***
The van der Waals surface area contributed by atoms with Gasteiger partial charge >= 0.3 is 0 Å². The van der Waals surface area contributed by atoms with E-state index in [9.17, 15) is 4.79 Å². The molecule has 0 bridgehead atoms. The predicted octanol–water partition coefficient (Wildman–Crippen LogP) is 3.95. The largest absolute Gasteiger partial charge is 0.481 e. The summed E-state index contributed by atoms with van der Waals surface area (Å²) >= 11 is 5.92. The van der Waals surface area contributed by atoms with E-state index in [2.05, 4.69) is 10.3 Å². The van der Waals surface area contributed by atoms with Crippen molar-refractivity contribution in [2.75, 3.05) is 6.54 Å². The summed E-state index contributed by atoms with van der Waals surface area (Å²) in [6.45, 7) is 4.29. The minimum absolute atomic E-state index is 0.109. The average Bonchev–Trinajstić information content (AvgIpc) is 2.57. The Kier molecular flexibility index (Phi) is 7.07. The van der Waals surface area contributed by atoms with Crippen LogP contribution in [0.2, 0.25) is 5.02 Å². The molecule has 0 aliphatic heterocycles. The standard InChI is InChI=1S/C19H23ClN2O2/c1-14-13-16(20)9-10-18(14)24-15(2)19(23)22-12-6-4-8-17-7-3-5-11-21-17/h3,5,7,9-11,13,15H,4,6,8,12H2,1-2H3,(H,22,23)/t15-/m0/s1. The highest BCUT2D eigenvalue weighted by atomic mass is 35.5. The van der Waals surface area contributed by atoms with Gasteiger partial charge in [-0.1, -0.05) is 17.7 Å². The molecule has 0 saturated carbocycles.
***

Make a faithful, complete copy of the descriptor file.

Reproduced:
The van der Waals surface area contributed by atoms with Gasteiger partial charge >= 0.3 is 0 Å². The van der Waals surface area contributed by atoms with E-state index in [9.17, 15) is 4.79 Å². The molecule has 0 bridgehead atoms. The predicted octanol–water partition coefficient (Wildman–Crippen LogP) is 3.95. The largest absolute Gasteiger partial charge is 0.481 e. The summed E-state index contributed by atoms with van der Waals surface area (Å²) >= 11 is 5.92. The van der Waals surface area contributed by atoms with E-state index in [2.05, 4.69) is 10.3 Å². The van der Waals surface area contributed by atoms with Crippen molar-refractivity contribution in [2.75, 3.05) is 6.54 Å². The summed E-state index contributed by atoms with van der Waals surface area (Å²) in [6.45, 7) is 4.29. The minimum absolute atomic E-state index is 0.109. The average Bonchev–Trinajstić information content (AvgIpc) is 2.57. The Kier molecular flexibility index (Phi) is 7.07. The van der Waals surface area contributed by atoms with Crippen LogP contribution in [0.2, 0.25) is 5.02 Å². The molecule has 0 aliphatic heterocycles. The standard InChI is InChI=1S/C19H23ClN2O2/c1-14-13-16(20)9-10-18(14)24-15(2)19(23)22-12-6-4-8-17-7-3-5-11-21-17/h3,5,7,9-11,13,15H,4,6,8,12H2,1-2H3,(H,22,23)/t15-/m0/s1. The highest BCUT2D eigenvalue weighted by atomic mass is 35.5. The van der Waals surface area contributed by atoms with Gasteiger partial charge in [-0.1, -0.05) is 17.7 Å². The molecule has 0 saturated carbocycles.